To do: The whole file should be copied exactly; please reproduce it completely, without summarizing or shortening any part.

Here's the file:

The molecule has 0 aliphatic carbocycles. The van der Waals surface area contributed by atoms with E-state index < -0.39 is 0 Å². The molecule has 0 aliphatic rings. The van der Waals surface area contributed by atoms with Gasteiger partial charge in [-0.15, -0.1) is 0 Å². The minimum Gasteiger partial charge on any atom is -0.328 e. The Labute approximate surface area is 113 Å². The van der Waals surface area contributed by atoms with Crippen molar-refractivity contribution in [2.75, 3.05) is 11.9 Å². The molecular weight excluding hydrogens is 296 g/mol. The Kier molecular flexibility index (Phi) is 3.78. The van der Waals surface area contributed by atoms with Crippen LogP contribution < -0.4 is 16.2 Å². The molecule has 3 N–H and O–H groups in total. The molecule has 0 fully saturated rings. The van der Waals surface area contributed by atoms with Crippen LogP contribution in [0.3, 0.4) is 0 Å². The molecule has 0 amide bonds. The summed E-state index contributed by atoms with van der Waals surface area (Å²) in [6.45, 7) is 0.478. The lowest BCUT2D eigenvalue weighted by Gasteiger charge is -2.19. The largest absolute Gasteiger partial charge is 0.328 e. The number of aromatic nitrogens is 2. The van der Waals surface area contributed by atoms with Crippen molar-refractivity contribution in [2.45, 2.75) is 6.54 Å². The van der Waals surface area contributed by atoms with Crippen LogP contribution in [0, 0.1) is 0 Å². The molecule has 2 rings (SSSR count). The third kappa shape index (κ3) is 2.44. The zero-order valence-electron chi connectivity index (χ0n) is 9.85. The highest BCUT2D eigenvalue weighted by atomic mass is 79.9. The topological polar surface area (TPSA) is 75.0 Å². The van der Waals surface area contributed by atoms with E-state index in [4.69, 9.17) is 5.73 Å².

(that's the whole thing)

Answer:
The molecule has 0 aliphatic carbocycles. The van der Waals surface area contributed by atoms with E-state index < -0.39 is 0 Å². The molecule has 0 aliphatic rings. The van der Waals surface area contributed by atoms with Gasteiger partial charge in [-0.15, -0.1) is 0 Å². The minimum Gasteiger partial charge on any atom is -0.328 e. The Labute approximate surface area is 113 Å². The van der Waals surface area contributed by atoms with Crippen molar-refractivity contribution in [2.75, 3.05) is 11.9 Å². The molecular weight excluding hydrogens is 296 g/mol. The Kier molecular flexibility index (Phi) is 3.78. The van der Waals surface area contributed by atoms with Crippen LogP contribution < -0.4 is 16.2 Å². The molecule has 3 N–H and O–H groups in total. The molecule has 0 fully saturated rings. The van der Waals surface area contributed by atoms with Crippen LogP contribution in [0.3, 0.4) is 0 Å². The molecule has 0 amide bonds. The summed E-state index contributed by atoms with van der Waals surface area (Å²) in [6.45, 7) is 0.478. The lowest BCUT2D eigenvalue weighted by Gasteiger charge is -2.19. The largest absolute Gasteiger partial charge is 0.328 e. The number of aromatic nitrogens is 2. The van der Waals surface area contributed by atoms with Crippen molar-refractivity contribution in [2.45, 2.75) is 6.54 Å². The van der Waals surface area contributed by atoms with Crippen LogP contribution in [0, 0.1) is 0 Å². The molecule has 2 rings (SSSR count). The third kappa shape index (κ3) is 2.44. The zero-order valence-electron chi connectivity index (χ0n) is 9.85. The highest BCUT2D eigenvalue weighted by atomic mass is 79.9. The topological polar surface area (TPSA) is 75.0 Å². The van der Waals surface area contributed by atoms with E-state index in [4.69, 9.17) is 5.73 Å².